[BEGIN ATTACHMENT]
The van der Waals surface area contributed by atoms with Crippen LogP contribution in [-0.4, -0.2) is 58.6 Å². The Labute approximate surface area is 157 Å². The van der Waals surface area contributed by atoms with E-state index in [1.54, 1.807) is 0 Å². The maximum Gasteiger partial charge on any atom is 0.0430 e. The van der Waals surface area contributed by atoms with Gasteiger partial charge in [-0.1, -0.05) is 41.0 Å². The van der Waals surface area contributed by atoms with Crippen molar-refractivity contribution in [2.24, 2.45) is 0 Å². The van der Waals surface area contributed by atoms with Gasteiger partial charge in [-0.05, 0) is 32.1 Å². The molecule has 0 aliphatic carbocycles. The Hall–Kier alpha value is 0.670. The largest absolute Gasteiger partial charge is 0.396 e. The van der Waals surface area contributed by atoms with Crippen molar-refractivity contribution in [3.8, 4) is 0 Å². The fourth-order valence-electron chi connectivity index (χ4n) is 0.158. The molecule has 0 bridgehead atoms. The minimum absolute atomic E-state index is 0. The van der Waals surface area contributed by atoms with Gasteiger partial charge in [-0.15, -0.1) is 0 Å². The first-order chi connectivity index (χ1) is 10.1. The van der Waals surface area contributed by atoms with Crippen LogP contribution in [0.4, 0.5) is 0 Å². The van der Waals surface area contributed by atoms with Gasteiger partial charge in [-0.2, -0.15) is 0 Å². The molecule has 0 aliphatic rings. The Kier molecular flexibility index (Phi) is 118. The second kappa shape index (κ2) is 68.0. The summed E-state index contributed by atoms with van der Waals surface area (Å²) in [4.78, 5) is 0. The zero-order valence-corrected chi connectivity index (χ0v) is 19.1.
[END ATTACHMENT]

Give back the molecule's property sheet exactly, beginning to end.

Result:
The van der Waals surface area contributed by atoms with Crippen LogP contribution in [-0.4, -0.2) is 58.6 Å². The Labute approximate surface area is 157 Å². The van der Waals surface area contributed by atoms with E-state index in [1.54, 1.807) is 0 Å². The maximum Gasteiger partial charge on any atom is 0.0430 e. The van der Waals surface area contributed by atoms with Gasteiger partial charge in [-0.1, -0.05) is 41.0 Å². The van der Waals surface area contributed by atoms with Crippen molar-refractivity contribution in [2.24, 2.45) is 0 Å². The van der Waals surface area contributed by atoms with Gasteiger partial charge in [-0.05, 0) is 32.1 Å². The molecule has 0 aliphatic carbocycles. The Hall–Kier alpha value is 0.670. The largest absolute Gasteiger partial charge is 0.396 e. The van der Waals surface area contributed by atoms with Crippen molar-refractivity contribution in [3.8, 4) is 0 Å². The fourth-order valence-electron chi connectivity index (χ4n) is 0.158. The molecule has 0 bridgehead atoms. The minimum absolute atomic E-state index is 0. The van der Waals surface area contributed by atoms with Gasteiger partial charge in [-0.15, -0.1) is 0 Å². The first-order chi connectivity index (χ1) is 10.1. The van der Waals surface area contributed by atoms with Crippen LogP contribution in [0.4, 0.5) is 0 Å². The van der Waals surface area contributed by atoms with Gasteiger partial charge in [-0.2, -0.15) is 0 Å². The molecule has 0 aliphatic rings. The Kier molecular flexibility index (Phi) is 118. The second kappa shape index (κ2) is 68.0. The summed E-state index contributed by atoms with van der Waals surface area (Å²) in [4.78, 5) is 0. The zero-order valence-corrected chi connectivity index (χ0v) is 19.1.